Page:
[Libwebsockets] If is it possible to change the licence from LGPL to BSD or MIT?

"Andy Green (林安廸)" andy at warmcat.com
Thu Feb 7 16:59:10 CET 2013


On 07/02/13 09:40, the mail apparently from "Andy Green (林安廸)" included:
> On 07/02/13 02:19, the mail apparently from FNA included:
>> A little while back, i saw a project that stated it was dual licensed
>> under LGPL and BSD/MIT. Not quite sure how that works, but it might be
>> something to consider.
>
> I actively don't want to see libwebsockets with additional ports,
> features or fixes shipping to customers where no source for the changes
> is provided.  So BSD or MIT is not the right answer for this project.
>
> However I don't really see much loss enabling static builds with the
> rules otherwise LGPL 2.1.
>
> Looking around this is referenced as a template
>
> http://www.fltk.org/COPYING.php
>
> Copying rider sections 3 & 4 (+/- talk of "widgets") of that and then
> LGPL 2.1 in LICENSE look like they would solve the iOS thing reasonably.
>
> Section 3 is saying we don't consider that static linking gives us any
> right about the code outside the library.  However any changes to the
> library must be provided under LGPL rules.
>
> Section 4 of the rider there is saying you must mention that
> libwebsockets was used somewhere to advise the user he can have the
> sources / rights under the license, but you don't have to do that in the
> code.
>
> So it's still LGPL2.1 the same but an additional right to static link
> and clarification we don't want to liberate your other code unrelated to
> libwebsockets.
>
> I invited everyone who contributed to lws in the last year to the
> mailing list earlier in January so I guess everyone who cares is here...
> any objections to this plan?

I added stock LGPL2.1 into ./LICENSE, then added the fltk 3 + 4 
exceptions in, with widgit language removed

http://git.libwebsockets.org/cgi-bin/cgit/libwebsockets/commit/?id=c11b587aede7e8a0e0d2c06b4714690ee02cd04e

AFAIK that should provide a fair and reasonable way to static-link to 
libwebsckets while still keeping the basic lgpl 2.1 rules.

-Andy

>> On Wed, Feb 6, 2013 at 9:44 AM, "Andy Green (林安廸)" <andy at warmcat.com
>> <mailto:andy at warmcat.com>> wrote:
>>
>>     On 06/02/13 21:56, the mail apparently from Peter Young(杨世玲)
>>     included:
>>
>>         Hello Andy,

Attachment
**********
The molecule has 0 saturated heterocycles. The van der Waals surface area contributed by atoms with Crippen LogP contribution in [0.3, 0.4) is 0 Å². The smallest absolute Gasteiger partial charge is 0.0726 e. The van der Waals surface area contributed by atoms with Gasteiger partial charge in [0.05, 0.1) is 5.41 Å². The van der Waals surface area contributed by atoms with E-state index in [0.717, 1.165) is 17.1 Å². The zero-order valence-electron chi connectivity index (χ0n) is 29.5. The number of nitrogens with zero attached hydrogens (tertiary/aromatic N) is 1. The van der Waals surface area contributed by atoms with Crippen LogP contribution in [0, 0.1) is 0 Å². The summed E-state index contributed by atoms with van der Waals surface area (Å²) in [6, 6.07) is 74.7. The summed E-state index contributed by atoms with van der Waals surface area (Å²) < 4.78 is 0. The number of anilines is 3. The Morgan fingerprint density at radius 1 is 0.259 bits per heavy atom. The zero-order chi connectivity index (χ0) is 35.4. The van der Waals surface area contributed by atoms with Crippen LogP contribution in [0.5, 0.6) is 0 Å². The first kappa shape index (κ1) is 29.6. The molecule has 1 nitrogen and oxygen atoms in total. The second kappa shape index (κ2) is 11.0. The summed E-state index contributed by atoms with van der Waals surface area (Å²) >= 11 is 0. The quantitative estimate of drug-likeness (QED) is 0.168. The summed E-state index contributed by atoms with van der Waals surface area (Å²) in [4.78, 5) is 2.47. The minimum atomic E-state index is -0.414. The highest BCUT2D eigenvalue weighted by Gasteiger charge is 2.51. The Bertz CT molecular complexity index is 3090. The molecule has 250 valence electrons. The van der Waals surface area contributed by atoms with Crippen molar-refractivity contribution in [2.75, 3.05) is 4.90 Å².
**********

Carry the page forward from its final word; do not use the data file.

>>
>>                   sorry for didn't explain the issue clearly.
>>
>>                   In iOS, only statically linked is allowed.
>>                   so, if someone want use libwebsockets in iOS game,
>>         means the game will be LGPL too, and the source should be
>>         public. obviously, in most case this is not an option.
>>
>>                   In  this case, can you re-consider this issue?
>>
>>                   libwebsockets is a great lib, thanks for your great
>>         effort.
>>
>>
>>     Well, that's a different issue than needing to change the license to
>>     "BSD or MIT".
>>
>>     Actually this has come up before, someone else had a similar issue a
>>     couple of years ago and I found there's a "static linking exception"
>>     possible as a bolt-on for LGPL.  I wrote them that they could
>>     consider it under that exception IIRC.  I don't think we will lose
>>     much by generally adding the exception, unless there are objections.
>>
>>     That leaves intact the LGPL requirement to give sources /
>>     modifications for the library part of the binary you're
>>     distributing, which I think is very important to keep the project
>>     healthy.
>>
>>     But it directly solves the static link issue.
>>
>>     I'll research the options for wording and such tomorrow and look at
>>     adding an explicit LICENSE file to make whatever we do clear,
>>     constructive comments welcome.
>>
>>     -Andy
>>
>>
>>         ------------------ Original ------------------
>>         From:  ""Andy Green (林安廸)""<andy at warmcat.com
>>         <mailto:andy at warmcat.com>>;
>>         Date:  Wed, Feb 6, 2013 04:51 PM
>>         To:  "Gregory Junker"<ggjunker at gmail.com
>>         <mailto:ggjunker at gmail.com>>;
>>         Cc:  "Peter Young(杨世玲)"<young40 at qq.com
>>         <mailto:young40 at qq.com>>;
>>         "libwebsockets"<libwebsockets at __ml.libwebsockets.org
>>         <mailto:libwebsockets at ml.libwebsockets.org>>;
>>         Subject:  Re: [Libwebsockets] If is it possible to change the